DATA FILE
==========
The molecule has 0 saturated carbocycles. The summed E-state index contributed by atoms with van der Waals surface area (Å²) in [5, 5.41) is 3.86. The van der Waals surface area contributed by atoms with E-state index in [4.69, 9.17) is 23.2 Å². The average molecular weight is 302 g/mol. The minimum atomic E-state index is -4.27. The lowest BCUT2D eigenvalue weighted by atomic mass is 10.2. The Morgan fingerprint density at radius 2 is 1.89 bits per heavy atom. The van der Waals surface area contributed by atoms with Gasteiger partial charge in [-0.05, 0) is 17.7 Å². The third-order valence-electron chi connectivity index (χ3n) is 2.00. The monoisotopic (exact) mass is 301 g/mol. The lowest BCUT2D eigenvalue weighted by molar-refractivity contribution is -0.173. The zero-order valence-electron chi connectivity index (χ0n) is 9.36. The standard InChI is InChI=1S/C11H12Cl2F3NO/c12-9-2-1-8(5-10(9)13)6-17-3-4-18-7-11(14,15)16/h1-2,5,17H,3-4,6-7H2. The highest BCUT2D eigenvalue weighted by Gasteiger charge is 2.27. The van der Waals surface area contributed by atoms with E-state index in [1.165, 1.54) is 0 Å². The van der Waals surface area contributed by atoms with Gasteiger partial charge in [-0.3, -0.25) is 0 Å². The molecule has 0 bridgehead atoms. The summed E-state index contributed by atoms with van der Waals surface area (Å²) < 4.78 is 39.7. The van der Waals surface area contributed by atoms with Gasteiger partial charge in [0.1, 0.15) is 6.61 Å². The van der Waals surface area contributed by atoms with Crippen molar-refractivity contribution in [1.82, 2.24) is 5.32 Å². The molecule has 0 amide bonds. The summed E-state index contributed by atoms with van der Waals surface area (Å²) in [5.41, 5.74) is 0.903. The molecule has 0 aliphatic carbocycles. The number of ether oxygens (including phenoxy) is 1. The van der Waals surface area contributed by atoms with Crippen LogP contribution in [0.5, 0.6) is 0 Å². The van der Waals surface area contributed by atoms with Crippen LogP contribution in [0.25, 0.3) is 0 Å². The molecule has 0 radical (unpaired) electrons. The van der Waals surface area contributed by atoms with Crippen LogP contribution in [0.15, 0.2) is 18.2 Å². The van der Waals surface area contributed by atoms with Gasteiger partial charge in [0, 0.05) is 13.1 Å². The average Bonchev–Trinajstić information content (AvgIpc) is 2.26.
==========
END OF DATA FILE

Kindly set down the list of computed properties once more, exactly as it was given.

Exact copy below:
The molecule has 0 saturated carbocycles. The summed E-state index contributed by atoms with van der Waals surface area (Å²) in [5, 5.41) is 3.86. The van der Waals surface area contributed by atoms with E-state index in [4.69, 9.17) is 23.2 Å². The average molecular weight is 302 g/mol. The minimum atomic E-state index is -4.27. The lowest BCUT2D eigenvalue weighted by atomic mass is 10.2. The Morgan fingerprint density at radius 2 is 1.89 bits per heavy atom. The van der Waals surface area contributed by atoms with Gasteiger partial charge in [-0.05, 0) is 17.7 Å². The third-order valence-electron chi connectivity index (χ3n) is 2.00. The monoisotopic (exact) mass is 301 g/mol. The lowest BCUT2D eigenvalue weighted by molar-refractivity contribution is -0.173. The zero-order valence-electron chi connectivity index (χ0n) is 9.36. The standard InChI is InChI=1S/C11H12Cl2F3NO/c12-9-2-1-8(5-10(9)13)6-17-3-4-18-7-11(14,15)16/h1-2,5,17H,3-4,6-7H2. The highest BCUT2D eigenvalue weighted by Gasteiger charge is 2.27. The van der Waals surface area contributed by atoms with E-state index in [1.165, 1.54) is 0 Å². The van der Waals surface area contributed by atoms with Gasteiger partial charge in [-0.3, -0.25) is 0 Å². The molecule has 0 bridgehead atoms. The summed E-state index contributed by atoms with van der Waals surface area (Å²) < 4.78 is 39.7. The van der Waals surface area contributed by atoms with Gasteiger partial charge in [0.1, 0.15) is 6.61 Å². The van der Waals surface area contributed by atoms with Crippen molar-refractivity contribution in [1.82, 2.24) is 5.32 Å². The molecule has 0 amide bonds. The summed E-state index contributed by atoms with van der Waals surface area (Å²) in [5.41, 5.74) is 0.903. The molecule has 0 aliphatic carbocycles. The number of ether oxygens (including phenoxy) is 1. The van der Waals surface area contributed by atoms with Crippen LogP contribution in [0.5, 0.6) is 0 Å². The van der Waals surface area contributed by atoms with Crippen LogP contribution in [0.25, 0.3) is 0 Å². The molecule has 0 radical (unpaired) electrons. The van der Waals surface area contributed by atoms with Crippen LogP contribution in [0.15, 0.2) is 18.2 Å². The van der Waals surface area contributed by atoms with Gasteiger partial charge in [0, 0.05) is 13.1 Å². The average Bonchev–Trinajstić information content (AvgIpc) is 2.26.